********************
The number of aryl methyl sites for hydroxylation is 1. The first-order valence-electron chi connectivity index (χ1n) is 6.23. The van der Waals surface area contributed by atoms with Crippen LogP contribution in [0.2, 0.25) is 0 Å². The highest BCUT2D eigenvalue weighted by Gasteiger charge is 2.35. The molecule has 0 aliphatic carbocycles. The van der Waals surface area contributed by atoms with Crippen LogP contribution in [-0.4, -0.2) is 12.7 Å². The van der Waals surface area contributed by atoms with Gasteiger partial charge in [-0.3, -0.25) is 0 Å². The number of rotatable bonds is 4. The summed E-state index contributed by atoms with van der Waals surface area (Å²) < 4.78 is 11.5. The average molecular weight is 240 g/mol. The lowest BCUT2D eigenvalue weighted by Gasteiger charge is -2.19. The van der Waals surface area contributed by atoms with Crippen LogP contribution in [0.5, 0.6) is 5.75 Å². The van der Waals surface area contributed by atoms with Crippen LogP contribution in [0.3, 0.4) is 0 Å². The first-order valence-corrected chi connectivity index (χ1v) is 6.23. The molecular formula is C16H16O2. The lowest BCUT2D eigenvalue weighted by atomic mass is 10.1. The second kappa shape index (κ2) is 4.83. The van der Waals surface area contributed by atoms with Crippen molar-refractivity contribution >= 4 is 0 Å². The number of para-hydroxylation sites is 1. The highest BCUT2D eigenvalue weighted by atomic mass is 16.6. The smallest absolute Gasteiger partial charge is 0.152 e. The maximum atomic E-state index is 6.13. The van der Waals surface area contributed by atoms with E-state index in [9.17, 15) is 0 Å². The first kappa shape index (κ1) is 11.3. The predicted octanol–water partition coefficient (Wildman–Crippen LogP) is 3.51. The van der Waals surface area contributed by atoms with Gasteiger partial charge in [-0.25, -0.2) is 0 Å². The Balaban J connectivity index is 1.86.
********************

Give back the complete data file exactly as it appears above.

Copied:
The number of aryl methyl sites for hydroxylation is 1. The first-order valence-electron chi connectivity index (χ1n) is 6.23. The van der Waals surface area contributed by atoms with Crippen LogP contribution in [0.2, 0.25) is 0 Å². The highest BCUT2D eigenvalue weighted by Gasteiger charge is 2.35. The molecule has 0 aliphatic carbocycles. The van der Waals surface area contributed by atoms with Crippen LogP contribution in [-0.4, -0.2) is 12.7 Å². The van der Waals surface area contributed by atoms with Gasteiger partial charge in [-0.3, -0.25) is 0 Å². The number of rotatable bonds is 4. The summed E-state index contributed by atoms with van der Waals surface area (Å²) < 4.78 is 11.5. The average molecular weight is 240 g/mol. The lowest BCUT2D eigenvalue weighted by Gasteiger charge is -2.19. The van der Waals surface area contributed by atoms with Crippen LogP contribution in [0.5, 0.6) is 5.75 Å². The van der Waals surface area contributed by atoms with Crippen LogP contribution in [0.3, 0.4) is 0 Å². The first-order valence-corrected chi connectivity index (χ1v) is 6.23. The molecular formula is C16H16O2. The lowest BCUT2D eigenvalue weighted by atomic mass is 10.1. The second kappa shape index (κ2) is 4.83. The van der Waals surface area contributed by atoms with Crippen molar-refractivity contribution >= 4 is 0 Å². The number of para-hydroxylation sites is 1. The highest BCUT2D eigenvalue weighted by atomic mass is 16.6. The smallest absolute Gasteiger partial charge is 0.152 e. The maximum atomic E-state index is 6.13. The van der Waals surface area contributed by atoms with E-state index in [9.17, 15) is 0 Å². The first kappa shape index (κ1) is 11.3. The predicted octanol–water partition coefficient (Wildman–Crippen LogP) is 3.51. The van der Waals surface area contributed by atoms with Gasteiger partial charge in [-0.25, -0.2) is 0 Å². The Balaban J connectivity index is 1.86.